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Re: Archaeopteryx



----- Original Message ----- 
From: "T. Michael Keesey" <mightyodinn@yahoo.com>
To: "Mailing List - Dinosaur" <dinosaur@usc.edu>
Sent: Monday, June 16, 2003 12:04 PM
Subject: Re: Archaeopteryx


>>
> > > Aves is defined as Archaeopteryx + Neornithes. So whatever will be
found
> > > by further examination of fossils of Archaeopteryx,
> > > Archaeopteryx will always stay inside Aves, always being a bird.
>
> So replace "bird" with "avian".
>
> > Am I the only person who finds this to be a bit tautological?
>
> If you have a better definition for _Aves_, let us know.
> (Incidentally, some researchers do use a different definition, a crown
group
> equivalent to _Neornithes_.)

I can't really offer a definition, only a description and a list of included
taxa.  With higher taxa, I don't think that its possible to define them
without reference to the latter.  But then, that's probably agreeing with
what you are saying.


> I think it would only be tautological if there were some other component
to the
> definition of _Aves_, but the only assumption it really rests on is that
> _Archaeopteryx_ and _Neornithes_ share a common ancestor.

Well, without wanting to be facetious,  all organisms are believed to share
a common ancestor.  The taxon thus becomes defined by what you leave out,
rather than what you include.

At the moment, the _Archaeopteryx_ plus Neornithes definition is acceptable
because it doesn't include any animals that most people would never accept
to be birds.  But what if you found, in some future study, that
_Archaeopteryx_ is a highly convergent form derived from more basal therapod
stock, so that to maintain this definition you would need to accept, say,
ceratosaurs as birds.  This might make a few people choke on their
cornflakes.  I suspect there would then be a push to redefine Aves so that
it remains basically similar to its current conceptual status - i.e.
includes mostly the same members that it does today.

You could extend the argument to the ridiculous to illustrate the point - if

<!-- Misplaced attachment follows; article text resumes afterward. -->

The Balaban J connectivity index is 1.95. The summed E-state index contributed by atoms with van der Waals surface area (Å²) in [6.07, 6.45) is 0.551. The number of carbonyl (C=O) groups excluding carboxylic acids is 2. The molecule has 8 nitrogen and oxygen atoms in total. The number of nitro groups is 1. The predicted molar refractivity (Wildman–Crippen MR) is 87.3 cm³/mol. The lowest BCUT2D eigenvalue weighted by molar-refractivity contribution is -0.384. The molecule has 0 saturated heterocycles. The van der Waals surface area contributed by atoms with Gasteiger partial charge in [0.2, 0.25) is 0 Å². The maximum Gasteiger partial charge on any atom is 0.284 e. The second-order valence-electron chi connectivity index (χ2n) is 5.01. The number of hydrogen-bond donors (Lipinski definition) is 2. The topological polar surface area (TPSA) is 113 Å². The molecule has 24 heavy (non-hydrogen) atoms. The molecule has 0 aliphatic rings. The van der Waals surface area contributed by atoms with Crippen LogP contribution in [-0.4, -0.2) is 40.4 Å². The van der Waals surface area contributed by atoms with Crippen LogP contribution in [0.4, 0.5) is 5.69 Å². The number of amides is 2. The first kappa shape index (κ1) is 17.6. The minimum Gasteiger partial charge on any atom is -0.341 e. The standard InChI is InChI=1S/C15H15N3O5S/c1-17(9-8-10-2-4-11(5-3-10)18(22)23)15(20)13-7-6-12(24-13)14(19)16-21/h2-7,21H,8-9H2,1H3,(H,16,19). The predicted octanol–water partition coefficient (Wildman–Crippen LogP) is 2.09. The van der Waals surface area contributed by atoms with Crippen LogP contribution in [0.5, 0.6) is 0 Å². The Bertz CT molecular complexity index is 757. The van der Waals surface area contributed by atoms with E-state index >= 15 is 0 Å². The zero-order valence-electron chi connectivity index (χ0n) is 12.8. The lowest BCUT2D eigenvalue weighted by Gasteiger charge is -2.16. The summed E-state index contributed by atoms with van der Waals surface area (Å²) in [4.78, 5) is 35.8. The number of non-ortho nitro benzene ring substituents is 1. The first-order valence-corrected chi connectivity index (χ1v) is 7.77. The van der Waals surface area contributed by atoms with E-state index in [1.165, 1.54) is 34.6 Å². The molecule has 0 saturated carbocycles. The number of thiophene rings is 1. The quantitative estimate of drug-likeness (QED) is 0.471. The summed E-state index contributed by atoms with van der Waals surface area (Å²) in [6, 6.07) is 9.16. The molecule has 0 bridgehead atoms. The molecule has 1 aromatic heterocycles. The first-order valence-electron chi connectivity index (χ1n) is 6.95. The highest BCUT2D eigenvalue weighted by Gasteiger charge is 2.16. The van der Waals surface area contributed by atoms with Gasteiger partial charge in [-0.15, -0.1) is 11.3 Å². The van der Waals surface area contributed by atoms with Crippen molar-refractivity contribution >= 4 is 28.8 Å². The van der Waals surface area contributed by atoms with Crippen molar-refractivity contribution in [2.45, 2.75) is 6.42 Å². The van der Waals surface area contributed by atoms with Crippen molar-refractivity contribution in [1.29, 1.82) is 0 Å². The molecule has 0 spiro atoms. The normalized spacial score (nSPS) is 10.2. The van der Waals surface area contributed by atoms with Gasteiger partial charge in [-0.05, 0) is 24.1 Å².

_Archaeopteryx_ was a highly convergent basal archosaur, Aves would include
crocodiles.  Or a highly convergent lepidosauromorph - Aves would then
include snakes.  Again, it is unlikely, in this hypothetical situation, that
the definition stated above would be retained.  Instead, it would be
redefined in such a way that the overall concept of Aves remained reasonably
stable.

The logical conclusion is that, even under the practice of cladistic
nomenclature, the _definition_ used for a higher taxon is not actually the
ultimate conceptual definition of the group.  Rather, the group is defined
(in the 'hearts and minds' of scientists and lay persons alike) in terms of
the balance of included taxa, and the phenotypic description.  The cladistic
'definition' is simply a convenient standard of delineating the taxonomic
boundaries of the group with reference to a recent, commonly accepted
phylogenetic theory.  However, if the pertinent conclusions of that
particular phylogenetic theory change significantly, then the group will be
redefined.  This fulfills the interests of common sense and taxonomic
stability.  My impression of the phylogenetic systematics of dinosaurs is
that this is happening all the time.

One is then left to wonder if, even in the days of modern phylogenetic
systematics, the essence of major taxa have changed significantly since
their original Linnean definitions.

Don't agree?  Ask yourself whether, in the case of _Archeopteryx_ being
found to be an outgroup to the Saurischia, you'd accept Aves > Saurischia.
If you would, you deserve credit for being consistent in your approach, but
I would suggest that you've got the cart well and truly in front of the
ungulate.

Cheers
Colin

P.S. After just re-reading this before sending, I just want to clarify that
the 'you' in the above paragraph is rhetorical rather than being directed
towards Mike!